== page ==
MINOGUE: Well, it seems to be intrinsic to the human condition, and long before there was a Christmas or a Hanukkah or a Kwanzaa, mid-winter was a holy time, I think, for people not just in the Celtic countries but all over the world. And it my culture, the old Irish and Celtic tradition, the world was seen as a wheel of life and each season was like a journey. None was more deeply felt than the journey of December through the winter months, and the winter solstice in particular, which is the year's shortest day. So there were rituals of the season, and they weren’t simply for merriment. They serve as a great function and, because it was such a dark month, it was kind of dangerous. It's very hard for us to think of a time before electricity. A lot of these traditions involve going door to door, and it was very important to check in on your neighbors, checking the wood pile and making sure everybody was safe and well. So, a lot of these traditions of going door to door served that function very usefully.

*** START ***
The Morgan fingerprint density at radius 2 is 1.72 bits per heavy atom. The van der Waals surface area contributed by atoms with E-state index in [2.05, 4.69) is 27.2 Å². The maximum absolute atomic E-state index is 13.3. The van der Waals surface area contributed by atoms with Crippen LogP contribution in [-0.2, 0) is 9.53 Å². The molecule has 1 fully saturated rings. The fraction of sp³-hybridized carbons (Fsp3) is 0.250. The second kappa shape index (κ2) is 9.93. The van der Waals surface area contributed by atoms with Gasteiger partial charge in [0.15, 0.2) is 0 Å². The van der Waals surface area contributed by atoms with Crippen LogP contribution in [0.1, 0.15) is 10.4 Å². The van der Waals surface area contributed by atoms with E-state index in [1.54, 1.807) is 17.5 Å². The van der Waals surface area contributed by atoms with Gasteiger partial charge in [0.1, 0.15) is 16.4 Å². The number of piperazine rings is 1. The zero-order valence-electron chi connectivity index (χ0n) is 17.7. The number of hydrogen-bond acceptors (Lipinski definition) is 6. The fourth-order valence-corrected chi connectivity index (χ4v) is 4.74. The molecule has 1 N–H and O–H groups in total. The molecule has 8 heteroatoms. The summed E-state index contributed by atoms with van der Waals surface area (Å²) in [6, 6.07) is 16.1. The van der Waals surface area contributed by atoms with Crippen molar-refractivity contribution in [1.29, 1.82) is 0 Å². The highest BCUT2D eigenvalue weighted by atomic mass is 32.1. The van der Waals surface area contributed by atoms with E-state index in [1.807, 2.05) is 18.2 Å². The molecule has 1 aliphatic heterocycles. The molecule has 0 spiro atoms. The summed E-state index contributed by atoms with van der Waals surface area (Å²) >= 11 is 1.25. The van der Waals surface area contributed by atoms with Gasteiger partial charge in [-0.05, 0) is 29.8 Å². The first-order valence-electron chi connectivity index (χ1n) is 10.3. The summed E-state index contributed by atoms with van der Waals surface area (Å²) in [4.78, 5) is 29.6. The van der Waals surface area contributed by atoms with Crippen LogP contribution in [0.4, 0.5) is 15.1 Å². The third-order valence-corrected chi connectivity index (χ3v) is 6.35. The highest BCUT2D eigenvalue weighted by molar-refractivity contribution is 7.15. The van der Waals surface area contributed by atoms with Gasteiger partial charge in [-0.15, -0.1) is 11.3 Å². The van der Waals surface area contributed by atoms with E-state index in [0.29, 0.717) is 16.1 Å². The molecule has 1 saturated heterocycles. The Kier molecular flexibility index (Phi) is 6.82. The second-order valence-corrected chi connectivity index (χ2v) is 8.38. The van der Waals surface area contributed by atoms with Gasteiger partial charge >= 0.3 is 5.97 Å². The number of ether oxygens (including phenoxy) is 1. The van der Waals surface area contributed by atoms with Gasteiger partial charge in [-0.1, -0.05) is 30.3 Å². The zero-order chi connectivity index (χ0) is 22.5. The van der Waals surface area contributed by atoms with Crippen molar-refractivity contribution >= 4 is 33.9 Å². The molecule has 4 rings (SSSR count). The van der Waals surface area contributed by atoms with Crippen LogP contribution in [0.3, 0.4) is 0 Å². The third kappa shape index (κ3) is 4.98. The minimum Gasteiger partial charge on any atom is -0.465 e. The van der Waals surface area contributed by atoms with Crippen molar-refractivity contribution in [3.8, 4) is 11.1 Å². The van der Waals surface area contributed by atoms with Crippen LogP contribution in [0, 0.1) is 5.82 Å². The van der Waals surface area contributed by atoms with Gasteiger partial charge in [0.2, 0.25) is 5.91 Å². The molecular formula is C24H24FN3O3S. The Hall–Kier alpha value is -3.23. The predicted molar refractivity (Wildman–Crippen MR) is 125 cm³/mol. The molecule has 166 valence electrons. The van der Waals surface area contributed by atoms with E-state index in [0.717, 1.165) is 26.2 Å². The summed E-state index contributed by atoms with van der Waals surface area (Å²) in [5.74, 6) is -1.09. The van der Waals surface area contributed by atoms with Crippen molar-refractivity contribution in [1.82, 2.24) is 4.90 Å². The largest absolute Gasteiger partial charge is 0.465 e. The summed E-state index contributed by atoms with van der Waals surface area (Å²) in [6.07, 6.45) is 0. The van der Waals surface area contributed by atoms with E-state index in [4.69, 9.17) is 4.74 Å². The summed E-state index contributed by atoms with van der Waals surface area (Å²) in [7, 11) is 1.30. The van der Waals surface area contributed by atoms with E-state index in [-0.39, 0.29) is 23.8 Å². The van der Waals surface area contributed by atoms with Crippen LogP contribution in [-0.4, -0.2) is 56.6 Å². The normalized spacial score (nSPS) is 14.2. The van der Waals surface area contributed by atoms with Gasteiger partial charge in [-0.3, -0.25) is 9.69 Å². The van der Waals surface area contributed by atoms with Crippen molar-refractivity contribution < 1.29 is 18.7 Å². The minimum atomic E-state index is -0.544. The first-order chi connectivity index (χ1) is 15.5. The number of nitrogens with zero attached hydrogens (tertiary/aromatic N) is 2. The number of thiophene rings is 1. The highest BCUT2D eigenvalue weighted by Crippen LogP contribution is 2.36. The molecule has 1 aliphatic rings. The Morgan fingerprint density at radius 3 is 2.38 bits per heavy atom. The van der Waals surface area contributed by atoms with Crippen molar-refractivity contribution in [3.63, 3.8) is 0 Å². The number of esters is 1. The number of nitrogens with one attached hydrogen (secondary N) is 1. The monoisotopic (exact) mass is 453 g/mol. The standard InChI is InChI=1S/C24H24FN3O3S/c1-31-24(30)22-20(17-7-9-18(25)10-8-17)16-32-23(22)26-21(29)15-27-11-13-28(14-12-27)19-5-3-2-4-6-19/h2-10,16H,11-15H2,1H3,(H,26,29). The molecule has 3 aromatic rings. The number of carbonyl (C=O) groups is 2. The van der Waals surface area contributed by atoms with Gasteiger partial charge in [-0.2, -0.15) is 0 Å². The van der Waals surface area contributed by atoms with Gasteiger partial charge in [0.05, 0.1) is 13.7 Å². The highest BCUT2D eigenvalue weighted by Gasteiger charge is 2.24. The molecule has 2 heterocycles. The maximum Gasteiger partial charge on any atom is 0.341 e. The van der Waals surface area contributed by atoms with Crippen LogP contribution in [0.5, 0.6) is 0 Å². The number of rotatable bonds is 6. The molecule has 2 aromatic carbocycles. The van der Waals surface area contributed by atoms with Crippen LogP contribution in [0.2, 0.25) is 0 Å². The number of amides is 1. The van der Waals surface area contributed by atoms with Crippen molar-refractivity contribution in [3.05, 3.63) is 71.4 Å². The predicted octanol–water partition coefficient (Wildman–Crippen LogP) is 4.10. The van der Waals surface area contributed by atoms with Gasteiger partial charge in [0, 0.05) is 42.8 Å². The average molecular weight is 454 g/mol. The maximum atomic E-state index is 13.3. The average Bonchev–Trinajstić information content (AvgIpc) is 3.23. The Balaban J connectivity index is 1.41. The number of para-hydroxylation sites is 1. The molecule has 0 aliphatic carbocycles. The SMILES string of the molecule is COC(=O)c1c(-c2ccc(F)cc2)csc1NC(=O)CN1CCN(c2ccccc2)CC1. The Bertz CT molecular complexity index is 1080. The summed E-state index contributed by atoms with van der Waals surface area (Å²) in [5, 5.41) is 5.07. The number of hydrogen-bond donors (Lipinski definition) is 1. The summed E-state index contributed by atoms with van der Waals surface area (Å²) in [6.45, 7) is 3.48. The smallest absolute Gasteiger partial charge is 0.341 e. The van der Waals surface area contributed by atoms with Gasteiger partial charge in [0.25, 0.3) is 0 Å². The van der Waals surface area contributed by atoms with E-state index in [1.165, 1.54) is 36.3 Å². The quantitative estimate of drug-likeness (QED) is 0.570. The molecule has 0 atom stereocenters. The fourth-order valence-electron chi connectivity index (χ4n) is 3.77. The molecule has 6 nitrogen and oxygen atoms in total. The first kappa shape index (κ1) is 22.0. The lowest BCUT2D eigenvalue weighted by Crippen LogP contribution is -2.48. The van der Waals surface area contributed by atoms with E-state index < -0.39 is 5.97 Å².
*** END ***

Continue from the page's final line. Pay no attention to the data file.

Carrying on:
This dance, called the “Horn Dance,” is a wonderful dance. Eight men ran through the village with antler heads, and it was thought to bring in good luck for the new year and it's still performed today in Abbots Bromley in Staffordshire on New Year's Day. It's an unbroken tradition.

[MUSIC: Aine Minogue, “Horn Dance,” performed live in-studio, not commercially available]

CURWOOD: Now what about the other traditional dance called "Hunting the Wren"? What’s that all about?

MINOGUE: Well, "Hunting the Wren" is an unbroken tradition that's gone on in Ireland as long as anyone can remember. Originally, it's believed that St. Steven was betrayed by a chattering wren. Also, before that, it's believed the wren was the wisest of all birds, and used to be hunted down and passed around, again, to bring good luck for the new year. So the tradition is people go from house to house, playing music. It's another one of the visiting traditions, and we play for people and play music and pass the hat. And Wren Boys, they often dress up actually in straw. They're often called “Straw Boys.” A lot of tomfoolery going on. It’s good fun.